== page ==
Somewhere In Time

Somewhere In Time (1980)

9 corrected entries

(7 votes)

Corrected entry: When Richard discovers the old registration book in the hotel attic, he appears to find his signature on the left hand page. When, in 1912, he actually signs the register, he signs on the right hand page. Strangely, the pen and inkwell are located to the left of the register, which would be inconvenient for all but left-handed customers.

Correction: This is not correct. When Richard finds the hotel register in the attic, he turns the page and then as his finger slides down the page, you can see the blue line on the left hand side of the register which was a page outline. This reveals that he did indeed sign the right hand side of the register.

Corrected entry: When Richard is searching the library for information about Elise, he turns several pages of a journal. He finds the photograph of the old lady, but that page had writing on it in the previous shot. (00:16:55)

Correction: You can hear in the background that he turned another page. After the shot with the writing the camera shows Christopher Reeve and we hear that he turns another page where he finds her picture.

Corrected entry: Richard comes from the elevator holding two color books, 40 seconds later he goes into the Hall of History holding one with both hands, 5 steps later and there's no book at all. (00:10:30 - 00:11:25)


Correction: If you look closer, you will see that he has only one book when he comes out from the lift, and that he is holding his finger at a certain page, like a bookmark (this is your confusion, because it looks like 2 books but in fact there's only one), and after he enters the Hall of History he leaves the book on a table or something. We don't have an image that shows him when he left the Hall of History, the scene cuts from the Hall to outside the hotel. When he's out asking Arthur about 'the woman in the picture', he doesn't have it anymore because he might have been to his room and left it there.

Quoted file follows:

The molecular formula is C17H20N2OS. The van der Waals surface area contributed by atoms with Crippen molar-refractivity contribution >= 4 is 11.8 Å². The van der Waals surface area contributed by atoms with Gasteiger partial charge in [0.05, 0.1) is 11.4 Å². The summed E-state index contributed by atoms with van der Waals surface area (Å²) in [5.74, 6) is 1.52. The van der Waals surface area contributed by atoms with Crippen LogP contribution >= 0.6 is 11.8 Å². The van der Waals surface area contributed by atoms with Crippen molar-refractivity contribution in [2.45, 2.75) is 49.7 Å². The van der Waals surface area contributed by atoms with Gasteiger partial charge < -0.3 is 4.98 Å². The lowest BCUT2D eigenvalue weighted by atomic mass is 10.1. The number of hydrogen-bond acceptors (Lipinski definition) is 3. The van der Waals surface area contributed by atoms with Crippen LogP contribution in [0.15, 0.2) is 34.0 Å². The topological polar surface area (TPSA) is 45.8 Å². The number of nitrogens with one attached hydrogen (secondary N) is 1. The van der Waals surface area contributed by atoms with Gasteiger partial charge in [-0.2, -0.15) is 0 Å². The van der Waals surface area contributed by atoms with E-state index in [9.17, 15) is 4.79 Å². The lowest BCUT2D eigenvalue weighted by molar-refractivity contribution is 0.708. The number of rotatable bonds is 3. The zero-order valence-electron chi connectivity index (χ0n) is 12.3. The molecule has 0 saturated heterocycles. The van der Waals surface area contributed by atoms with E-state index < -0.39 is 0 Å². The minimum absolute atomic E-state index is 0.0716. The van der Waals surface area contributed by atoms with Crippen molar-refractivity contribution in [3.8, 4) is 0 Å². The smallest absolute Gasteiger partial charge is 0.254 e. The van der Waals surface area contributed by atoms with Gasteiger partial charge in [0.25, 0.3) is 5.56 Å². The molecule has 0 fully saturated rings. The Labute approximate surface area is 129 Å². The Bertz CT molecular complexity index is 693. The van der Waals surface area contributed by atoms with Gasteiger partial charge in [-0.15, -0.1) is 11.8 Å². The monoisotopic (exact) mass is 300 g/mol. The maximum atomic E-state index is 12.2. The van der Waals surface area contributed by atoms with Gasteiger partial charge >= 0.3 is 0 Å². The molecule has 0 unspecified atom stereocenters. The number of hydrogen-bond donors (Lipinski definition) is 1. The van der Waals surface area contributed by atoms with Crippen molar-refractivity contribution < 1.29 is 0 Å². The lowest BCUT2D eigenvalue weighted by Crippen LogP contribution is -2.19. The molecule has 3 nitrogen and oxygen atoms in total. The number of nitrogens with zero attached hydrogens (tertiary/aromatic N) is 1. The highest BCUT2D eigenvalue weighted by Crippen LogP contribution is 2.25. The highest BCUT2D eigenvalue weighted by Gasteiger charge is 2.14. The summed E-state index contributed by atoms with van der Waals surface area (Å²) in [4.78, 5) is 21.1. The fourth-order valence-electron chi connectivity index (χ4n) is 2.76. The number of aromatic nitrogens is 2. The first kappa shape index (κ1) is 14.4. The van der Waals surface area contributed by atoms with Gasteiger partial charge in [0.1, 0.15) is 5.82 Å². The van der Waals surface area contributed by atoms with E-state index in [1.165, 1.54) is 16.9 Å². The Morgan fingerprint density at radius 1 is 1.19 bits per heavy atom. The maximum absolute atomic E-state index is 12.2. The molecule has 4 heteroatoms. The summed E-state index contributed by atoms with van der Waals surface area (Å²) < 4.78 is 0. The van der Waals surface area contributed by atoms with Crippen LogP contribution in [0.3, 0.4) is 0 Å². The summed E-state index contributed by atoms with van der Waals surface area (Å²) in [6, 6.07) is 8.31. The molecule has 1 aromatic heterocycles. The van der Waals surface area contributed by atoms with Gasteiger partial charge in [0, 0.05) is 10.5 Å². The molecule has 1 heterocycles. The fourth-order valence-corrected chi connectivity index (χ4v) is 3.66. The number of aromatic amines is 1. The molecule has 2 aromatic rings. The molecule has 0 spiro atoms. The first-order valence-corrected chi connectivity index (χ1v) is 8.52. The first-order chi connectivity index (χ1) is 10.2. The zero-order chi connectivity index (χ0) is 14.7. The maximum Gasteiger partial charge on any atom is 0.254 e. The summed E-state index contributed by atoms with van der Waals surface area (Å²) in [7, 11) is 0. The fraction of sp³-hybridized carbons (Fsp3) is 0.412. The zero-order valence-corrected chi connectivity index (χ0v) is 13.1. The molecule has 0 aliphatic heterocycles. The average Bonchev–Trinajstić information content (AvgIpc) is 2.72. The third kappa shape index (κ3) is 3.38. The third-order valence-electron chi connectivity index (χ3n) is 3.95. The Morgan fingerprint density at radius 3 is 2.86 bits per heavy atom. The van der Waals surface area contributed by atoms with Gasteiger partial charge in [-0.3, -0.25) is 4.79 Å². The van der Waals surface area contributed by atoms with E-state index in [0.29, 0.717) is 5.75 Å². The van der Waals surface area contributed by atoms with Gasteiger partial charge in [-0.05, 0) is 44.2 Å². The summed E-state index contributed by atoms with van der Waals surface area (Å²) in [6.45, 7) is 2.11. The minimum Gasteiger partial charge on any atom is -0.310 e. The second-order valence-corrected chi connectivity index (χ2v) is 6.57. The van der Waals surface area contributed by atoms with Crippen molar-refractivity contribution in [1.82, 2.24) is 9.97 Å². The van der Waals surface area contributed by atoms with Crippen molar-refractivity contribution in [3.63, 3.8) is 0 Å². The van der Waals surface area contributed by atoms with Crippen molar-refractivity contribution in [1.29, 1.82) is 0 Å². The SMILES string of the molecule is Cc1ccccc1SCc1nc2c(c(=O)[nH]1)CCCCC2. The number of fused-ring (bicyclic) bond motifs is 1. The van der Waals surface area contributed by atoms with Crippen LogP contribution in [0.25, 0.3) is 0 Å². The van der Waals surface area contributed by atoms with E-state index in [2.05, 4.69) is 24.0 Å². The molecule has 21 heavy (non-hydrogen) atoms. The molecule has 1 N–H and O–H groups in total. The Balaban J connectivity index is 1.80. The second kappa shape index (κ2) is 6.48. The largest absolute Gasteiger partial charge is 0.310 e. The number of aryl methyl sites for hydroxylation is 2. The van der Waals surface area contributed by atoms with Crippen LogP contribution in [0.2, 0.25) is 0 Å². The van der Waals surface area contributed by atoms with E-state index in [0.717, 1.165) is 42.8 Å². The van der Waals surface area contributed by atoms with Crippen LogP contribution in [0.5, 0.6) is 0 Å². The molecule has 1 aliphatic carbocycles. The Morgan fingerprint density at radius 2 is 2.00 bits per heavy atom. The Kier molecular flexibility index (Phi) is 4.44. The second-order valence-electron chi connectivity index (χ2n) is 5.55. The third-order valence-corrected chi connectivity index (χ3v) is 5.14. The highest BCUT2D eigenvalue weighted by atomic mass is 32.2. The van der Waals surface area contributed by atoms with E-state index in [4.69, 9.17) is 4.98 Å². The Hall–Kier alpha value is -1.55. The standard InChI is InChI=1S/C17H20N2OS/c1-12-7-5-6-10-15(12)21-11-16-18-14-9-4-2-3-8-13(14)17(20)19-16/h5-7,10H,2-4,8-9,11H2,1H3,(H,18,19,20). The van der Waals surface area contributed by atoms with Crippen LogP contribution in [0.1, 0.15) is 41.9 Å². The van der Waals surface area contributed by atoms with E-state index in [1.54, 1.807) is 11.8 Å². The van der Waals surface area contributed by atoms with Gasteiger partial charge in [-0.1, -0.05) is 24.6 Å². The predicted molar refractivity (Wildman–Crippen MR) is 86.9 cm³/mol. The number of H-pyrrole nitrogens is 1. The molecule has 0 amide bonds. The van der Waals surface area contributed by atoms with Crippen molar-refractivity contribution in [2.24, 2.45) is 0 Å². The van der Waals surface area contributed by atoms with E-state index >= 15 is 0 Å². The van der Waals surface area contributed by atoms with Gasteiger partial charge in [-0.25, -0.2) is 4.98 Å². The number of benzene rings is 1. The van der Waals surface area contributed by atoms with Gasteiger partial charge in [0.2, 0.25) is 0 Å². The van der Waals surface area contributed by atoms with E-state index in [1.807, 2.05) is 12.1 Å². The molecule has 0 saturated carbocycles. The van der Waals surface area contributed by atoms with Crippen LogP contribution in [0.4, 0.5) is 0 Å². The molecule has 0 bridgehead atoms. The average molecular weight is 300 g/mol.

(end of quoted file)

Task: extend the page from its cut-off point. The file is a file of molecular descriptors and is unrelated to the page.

Correction: Richard is carrying just one book, it's white with a red spine. However, the mistake occurs when he walks into the Hall of History. The book he is holding is now brown. And then, five steps later, he is not carrying it at all. Later, the white and red book is on his table when he is eating his lunch.

Corrected entry: Richard Collier whistles Rachmaninoff's "Rhapsody On A Theme Of Paganini" while rowing with Elise McKenna without the negative effects that his memories from his 1980s life have later in the movie. Collier's references to the time when he "knows" he will check into the hotel also fail to affect his equilibrium.

Correction: Richard needs to avoid things that will directly make him think about modern times.He still has all of his memories, so obviously just any thought will not affect his time travel.

Corrected entry: In the scene where Christopher Reeves is looking at the magazines the librarian found for him, he is wearing a blue button-down shirt when she hands them to him. As he is looking, the shot changes to the cover of the magazines with Elise McKenna in it, when the shot changes back to Christopher Reeves he has a blue and white striped button-down shirt on.

Correction: The shirt he is wearing doesn't change. The confusion is due to the camera focus. If you look closely just before the first shot changes, the stripes appear on his shirt as the camera zooms in on him.


Corrected entry: When Richard is trying to go back in time, the picture above him (that was removed earlier) appears above the bed in one quick shot, then is gone again in the next shot.